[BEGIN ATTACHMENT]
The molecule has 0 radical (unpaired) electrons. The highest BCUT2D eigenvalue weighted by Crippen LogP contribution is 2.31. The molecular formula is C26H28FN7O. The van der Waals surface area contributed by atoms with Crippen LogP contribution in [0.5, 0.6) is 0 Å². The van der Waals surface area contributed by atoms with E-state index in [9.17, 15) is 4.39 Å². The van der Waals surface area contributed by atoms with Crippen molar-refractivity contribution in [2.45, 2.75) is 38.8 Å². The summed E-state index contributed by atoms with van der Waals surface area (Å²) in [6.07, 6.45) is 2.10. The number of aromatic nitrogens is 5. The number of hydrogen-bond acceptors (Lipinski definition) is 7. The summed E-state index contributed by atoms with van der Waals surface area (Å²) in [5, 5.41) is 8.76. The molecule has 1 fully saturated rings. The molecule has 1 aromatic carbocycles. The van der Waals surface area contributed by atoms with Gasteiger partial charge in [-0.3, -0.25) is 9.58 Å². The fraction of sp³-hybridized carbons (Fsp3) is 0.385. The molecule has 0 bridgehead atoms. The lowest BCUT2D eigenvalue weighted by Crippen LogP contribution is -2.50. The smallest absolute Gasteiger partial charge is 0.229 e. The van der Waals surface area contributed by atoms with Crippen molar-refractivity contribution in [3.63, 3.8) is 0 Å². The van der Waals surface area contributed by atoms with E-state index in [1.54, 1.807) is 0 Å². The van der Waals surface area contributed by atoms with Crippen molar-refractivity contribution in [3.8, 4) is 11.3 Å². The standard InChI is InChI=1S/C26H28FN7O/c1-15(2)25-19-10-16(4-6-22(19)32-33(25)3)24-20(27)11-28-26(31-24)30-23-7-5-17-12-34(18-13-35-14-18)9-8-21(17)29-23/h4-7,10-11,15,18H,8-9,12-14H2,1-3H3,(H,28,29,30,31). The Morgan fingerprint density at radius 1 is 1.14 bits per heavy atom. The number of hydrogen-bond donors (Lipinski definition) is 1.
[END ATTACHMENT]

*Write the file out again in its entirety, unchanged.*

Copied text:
The molecule has 0 radical (unpaired) electrons. The highest BCUT2D eigenvalue weighted by Crippen LogP contribution is 2.31. The molecular formula is C26H28FN7O. The van der Waals surface area contributed by atoms with Crippen LogP contribution in [0.5, 0.6) is 0 Å². The van der Waals surface area contributed by atoms with E-state index in [9.17, 15) is 4.39 Å². The van der Waals surface area contributed by atoms with Crippen molar-refractivity contribution in [2.45, 2.75) is 38.8 Å². The summed E-state index contributed by atoms with van der Waals surface area (Å²) in [6.07, 6.45) is 2.10. The number of aromatic nitrogens is 5. The number of hydrogen-bond acceptors (Lipinski definition) is 7. The summed E-state index contributed by atoms with van der Waals surface area (Å²) in [5, 5.41) is 8.76. The molecule has 1 fully saturated rings. The molecule has 1 aromatic carbocycles. The van der Waals surface area contributed by atoms with Gasteiger partial charge in [-0.3, -0.25) is 9.58 Å². The fraction of sp³-hybridized carbons (Fsp3) is 0.385. The molecule has 0 bridgehead atoms. The lowest BCUT2D eigenvalue weighted by Crippen LogP contribution is -2.50. The smallest absolute Gasteiger partial charge is 0.229 e. The van der Waals surface area contributed by atoms with Crippen molar-refractivity contribution in [3.63, 3.8) is 0 Å². The van der Waals surface area contributed by atoms with E-state index in [1.54, 1.807) is 0 Å². The van der Waals surface area contributed by atoms with Crippen molar-refractivity contribution in [3.8, 4) is 11.3 Å². The standard InChI is InChI=1S/C26H28FN7O/c1-15(2)25-19-10-16(4-6-22(19)32-33(25)3)24-20(27)11-28-26(31-24)30-23-7-5-17-12-34(18-13-35-14-18)9-8-21(17)29-23/h4-7,10-11,15,18H,8-9,12-14H2,1-3H3,(H,28,29,30,31). The Morgan fingerprint density at radius 1 is 1.14 bits per heavy atom. The number of hydrogen-bond donors (Lipinski definition) is 1.